Bill Ryan Product manager with B2C and extensive marketplace experience. As a steadfast follower of the Jobs-to-be-Done methodology, I strive to understand customer struggles as the primary catalyst for innovation and optimization.

What is a growth product manager? Role, skills, job description

7 min read 1961

What Is A Growth Product Manager? Role, Skills, Job Description

Product manager roles come in all shapes and sizes. The responsibilities and day-to-day can vary drastically from company to company depending on factors such as seniority, industry, company size, and how the organization views the role of product.

Perhaps the biggest contributor to these differences is the type of product manager role you have. For example, you might be a core PMs working on customer-facing features in the main product experience, or a technical PM working on platform projects or AI-driven products.

Over the past several years, another type of PM role has been rising in popularity and appearing in more and more job listings: growth product manager.

Table of contents

What is a growth product manager (GPM)?

Growth product managers (GPM) share many of the same qualities and responsibilities of other product managers, with some key differences.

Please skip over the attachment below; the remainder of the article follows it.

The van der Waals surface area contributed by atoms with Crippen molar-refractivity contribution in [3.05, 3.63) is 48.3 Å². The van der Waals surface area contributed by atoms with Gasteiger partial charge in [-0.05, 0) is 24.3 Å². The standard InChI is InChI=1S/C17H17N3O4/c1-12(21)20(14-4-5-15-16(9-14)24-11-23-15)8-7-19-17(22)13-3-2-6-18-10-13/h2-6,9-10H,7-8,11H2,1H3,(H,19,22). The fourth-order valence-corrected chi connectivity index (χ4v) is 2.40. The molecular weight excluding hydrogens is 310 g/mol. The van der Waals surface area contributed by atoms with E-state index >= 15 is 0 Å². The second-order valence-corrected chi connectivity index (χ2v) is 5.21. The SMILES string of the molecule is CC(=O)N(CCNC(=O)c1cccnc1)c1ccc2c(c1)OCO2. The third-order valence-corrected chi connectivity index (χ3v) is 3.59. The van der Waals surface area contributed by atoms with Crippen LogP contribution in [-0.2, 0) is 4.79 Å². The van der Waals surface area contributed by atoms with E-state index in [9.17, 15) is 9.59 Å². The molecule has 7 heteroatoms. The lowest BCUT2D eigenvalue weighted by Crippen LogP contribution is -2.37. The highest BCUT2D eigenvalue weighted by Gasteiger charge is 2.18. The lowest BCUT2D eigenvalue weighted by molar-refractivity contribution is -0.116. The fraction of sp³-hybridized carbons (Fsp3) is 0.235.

Whereas core product managers typically own the entire lifecycle of a specific product or suite of products, growth product managers own a specific business metric. The exact metric(s) vary, but they usually relate to revenue and comprise some intersection of acquisition, activation, conversion, retention, and monetization.

Growth product managers face unique challenges with this constitution because they frequently find themselves working on projects that overlap with other product managers’ ownership areas. The challenges are worth it, however, for the opportunity to thrive in a high-visibility and high-impact role.

Why is the GPM role gaining popularity?

Companies used to rely primarily on sales- and marketing-led growth to scale their products and grow revenue, but shifts in customer behavior have made those less effective as standalone strategies. Both B2C and B2B customers have a higher bar of software products than they used to, and many business decision makers are gravitating toward a preference for self-serve sales.

As a result, we’re seeing organizations of all sizes rethink growth. While marketing and sales still play a critical role, the core of growth strategies are being built upon product-led growth (PLG) methodologies, where the product itself is the primary driver of acquisition, activation, conversion, and retention.

These shifts in customer behaviors and business methodologies explain the rise in popularity of the growth product manager role and make it a key to success for product-led organizations. A a designated GPM will possess the skills and characteristics needed to define and execute a PLG strategy.

How do growth PMs work with other business units?

Growth product managers work with many of the same individuals as those in traditional product management roles, though the relationship may look different in some cases.

Business functions that growth product managers typically collaborate with include: